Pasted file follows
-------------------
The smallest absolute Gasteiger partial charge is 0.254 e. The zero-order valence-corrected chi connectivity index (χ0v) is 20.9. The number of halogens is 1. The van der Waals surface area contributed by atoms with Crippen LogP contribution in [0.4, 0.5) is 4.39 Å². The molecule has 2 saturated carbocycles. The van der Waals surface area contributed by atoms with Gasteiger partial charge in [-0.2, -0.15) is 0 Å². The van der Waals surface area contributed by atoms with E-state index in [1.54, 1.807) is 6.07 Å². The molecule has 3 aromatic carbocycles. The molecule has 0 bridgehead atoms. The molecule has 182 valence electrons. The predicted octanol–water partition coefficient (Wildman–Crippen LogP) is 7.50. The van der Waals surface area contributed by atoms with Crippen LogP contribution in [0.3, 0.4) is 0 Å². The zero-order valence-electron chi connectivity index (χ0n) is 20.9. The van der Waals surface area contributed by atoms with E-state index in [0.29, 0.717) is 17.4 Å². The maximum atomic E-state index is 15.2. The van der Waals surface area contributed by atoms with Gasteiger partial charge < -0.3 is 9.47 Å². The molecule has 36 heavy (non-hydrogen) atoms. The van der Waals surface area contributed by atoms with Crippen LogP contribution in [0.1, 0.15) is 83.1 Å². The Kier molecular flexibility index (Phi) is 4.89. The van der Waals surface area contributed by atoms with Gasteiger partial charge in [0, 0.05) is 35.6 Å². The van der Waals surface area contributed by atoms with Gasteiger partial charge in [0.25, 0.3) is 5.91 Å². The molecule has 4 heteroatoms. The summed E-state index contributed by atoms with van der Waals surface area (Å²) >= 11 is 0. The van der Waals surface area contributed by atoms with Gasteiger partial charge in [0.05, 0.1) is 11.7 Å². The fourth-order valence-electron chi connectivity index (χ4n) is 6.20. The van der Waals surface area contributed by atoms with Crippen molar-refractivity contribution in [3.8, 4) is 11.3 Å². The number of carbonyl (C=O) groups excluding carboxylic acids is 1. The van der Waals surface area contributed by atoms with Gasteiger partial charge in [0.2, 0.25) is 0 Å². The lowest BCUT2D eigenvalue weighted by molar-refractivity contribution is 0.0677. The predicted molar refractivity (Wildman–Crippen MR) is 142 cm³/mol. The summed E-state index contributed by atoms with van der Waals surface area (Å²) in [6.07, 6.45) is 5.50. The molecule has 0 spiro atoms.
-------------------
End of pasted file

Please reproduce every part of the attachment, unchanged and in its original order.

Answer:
The smallest absolute Gasteiger partial charge is 0.254 e. The zero-order valence-corrected chi connectivity index (χ0v) is 20.9. The number of halogens is 1. The van der Waals surface area contributed by atoms with Crippen LogP contribution in [0.4, 0.5) is 4.39 Å². The molecule has 2 saturated carbocycles. The van der Waals surface area contributed by atoms with Gasteiger partial charge in [-0.2, -0.15) is 0 Å². The van der Waals surface area contributed by atoms with E-state index in [1.54, 1.807) is 6.07 Å². The molecule has 3 aromatic carbocycles. The molecule has 0 bridgehead atoms. The molecule has 182 valence electrons. The predicted octanol–water partition coefficient (Wildman–Crippen LogP) is 7.50. The van der Waals surface area contributed by atoms with Crippen LogP contribution in [0.3, 0.4) is 0 Å². The zero-order valence-electron chi connectivity index (χ0n) is 20.9. The van der Waals surface area contributed by atoms with E-state index in [0.29, 0.717) is 17.4 Å². The maximum atomic E-state index is 15.2. The van der Waals surface area contributed by atoms with Gasteiger partial charge < -0.3 is 9.47 Å². The molecule has 36 heavy (non-hydrogen) atoms. The van der Waals surface area contributed by atoms with Crippen LogP contribution in [0.1, 0.15) is 83.1 Å². The Kier molecular flexibility index (Phi) is 4.89. The van der Waals surface area contributed by atoms with Gasteiger partial charge in [0, 0.05) is 35.6 Å². The van der Waals surface area contributed by atoms with Gasteiger partial charge in [0.25, 0.3) is 5.91 Å². The molecule has 4 heteroatoms. The summed E-state index contributed by atoms with van der Waals surface area (Å²) >= 11 is 0. The van der Waals surface area contributed by atoms with Gasteiger partial charge in [0.05, 0.1) is 11.7 Å². The fourth-order valence-electron chi connectivity index (χ4n) is 6.20. The van der Waals surface area contributed by atoms with Crippen molar-refractivity contribution in [3.8, 4) is 11.3 Å². The number of carbonyl (C=O) groups excluding carboxylic acids is 1. The van der Waals surface area contributed by atoms with Gasteiger partial charge in [0.2, 0.25) is 0 Å². The lowest BCUT2D eigenvalue weighted by molar-refractivity contribution is 0.0677. The predicted molar refractivity (Wildman–Crippen MR) is 142 cm³/mol. The summed E-state index contributed by atoms with van der Waals surface area (Å²) in [6.07, 6.45) is 5.50. The molecule has 0 spiro atoms.